Our yard is pretty deep… about 100 feet wide and 400 feet deep. For the first seven years that we lived here, we dutifully mowed the back half, which has no trees or shrubs. Neighbors came and went. They’d lose the motivation to mow their “back 40” one year and the next would keep their lawns as pristine as the nearby golf course. This year, however, we had enough of keeping up with the fickle Joneses and let ours grow wild.
This was also the summer my wife and I took up disc golf. We love it! The only drag is that the course at the nearby state park is a bit too long (and a bit too busy) to bring young kids. Then the lightbulb struck me, maybe we could build a practice course in the backyard!
The overgrown field was the perfect canvas for creating my masterpiece. My idea was to cut a single swath down the middle. Others got involved and added trails off the main fairway. With arms spiraling off the middle, we have been able to toss to more than just one hole. All together there are six! (Seven if you play back to the tee.)
The basics of the game are simple, but like most sports, things can get more complicated the better you play. Like golf, you pick a hole, and from your starting place count how many times you have to throw the disc to hit the target. Our daughter can’t throw nearly as far as we can, but she has her Frisbee and chases behind, throwing and she goes. Another option for young kids would be for them to throw a ball or launch a slingshot rocket from their fingers.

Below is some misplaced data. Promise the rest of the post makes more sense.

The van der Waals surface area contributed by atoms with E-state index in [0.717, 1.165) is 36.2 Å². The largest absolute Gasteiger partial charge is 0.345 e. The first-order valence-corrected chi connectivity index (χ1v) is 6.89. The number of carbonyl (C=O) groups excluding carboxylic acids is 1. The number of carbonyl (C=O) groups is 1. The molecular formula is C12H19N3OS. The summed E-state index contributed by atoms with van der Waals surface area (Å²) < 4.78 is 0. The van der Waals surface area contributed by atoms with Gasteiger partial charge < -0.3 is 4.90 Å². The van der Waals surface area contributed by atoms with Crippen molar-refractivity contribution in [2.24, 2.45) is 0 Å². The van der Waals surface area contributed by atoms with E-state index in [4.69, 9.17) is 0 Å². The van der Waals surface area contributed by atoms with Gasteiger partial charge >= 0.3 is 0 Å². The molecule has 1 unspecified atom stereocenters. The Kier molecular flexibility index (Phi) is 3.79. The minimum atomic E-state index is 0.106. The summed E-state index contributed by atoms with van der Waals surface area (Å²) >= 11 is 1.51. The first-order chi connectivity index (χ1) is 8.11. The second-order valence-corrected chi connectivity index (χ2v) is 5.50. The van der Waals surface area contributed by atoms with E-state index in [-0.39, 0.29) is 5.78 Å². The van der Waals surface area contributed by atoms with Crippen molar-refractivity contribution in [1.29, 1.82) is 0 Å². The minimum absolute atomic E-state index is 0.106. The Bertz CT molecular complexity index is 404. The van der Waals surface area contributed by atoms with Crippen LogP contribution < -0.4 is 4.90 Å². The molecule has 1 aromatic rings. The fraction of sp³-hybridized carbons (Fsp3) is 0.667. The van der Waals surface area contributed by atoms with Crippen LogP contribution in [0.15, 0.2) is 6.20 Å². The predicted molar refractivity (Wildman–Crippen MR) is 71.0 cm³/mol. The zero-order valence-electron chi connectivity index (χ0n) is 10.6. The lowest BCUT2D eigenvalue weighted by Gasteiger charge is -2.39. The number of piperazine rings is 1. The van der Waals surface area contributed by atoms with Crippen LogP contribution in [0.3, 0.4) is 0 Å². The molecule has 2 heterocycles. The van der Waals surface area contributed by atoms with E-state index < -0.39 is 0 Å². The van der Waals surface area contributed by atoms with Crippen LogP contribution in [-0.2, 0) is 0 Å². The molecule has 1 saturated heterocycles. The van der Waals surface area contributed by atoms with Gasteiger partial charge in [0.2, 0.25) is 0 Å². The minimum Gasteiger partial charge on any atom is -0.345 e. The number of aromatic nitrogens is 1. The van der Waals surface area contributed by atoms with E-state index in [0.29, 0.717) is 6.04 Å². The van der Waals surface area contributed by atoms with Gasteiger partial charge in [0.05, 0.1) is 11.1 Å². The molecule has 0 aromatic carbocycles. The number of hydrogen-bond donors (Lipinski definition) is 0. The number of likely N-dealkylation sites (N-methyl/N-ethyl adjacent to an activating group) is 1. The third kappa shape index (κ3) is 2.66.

For us parents, this is good practice for when we get out to the course. Frisbees are okay, but when you play for real, it helps to have something a little better than the standard pie pan. We have a bare bones set of discs: a driver and a putter each for my wife and me.
We could also add basket “holes” for our course like they have at the “real” courses, but for now it really is just about getting outside with the kids.
But someday this experience will pay off. The kids will be competing for the World Cup of disc golf, dominating the competition, and then we’ll see whose dad gets on ESPN.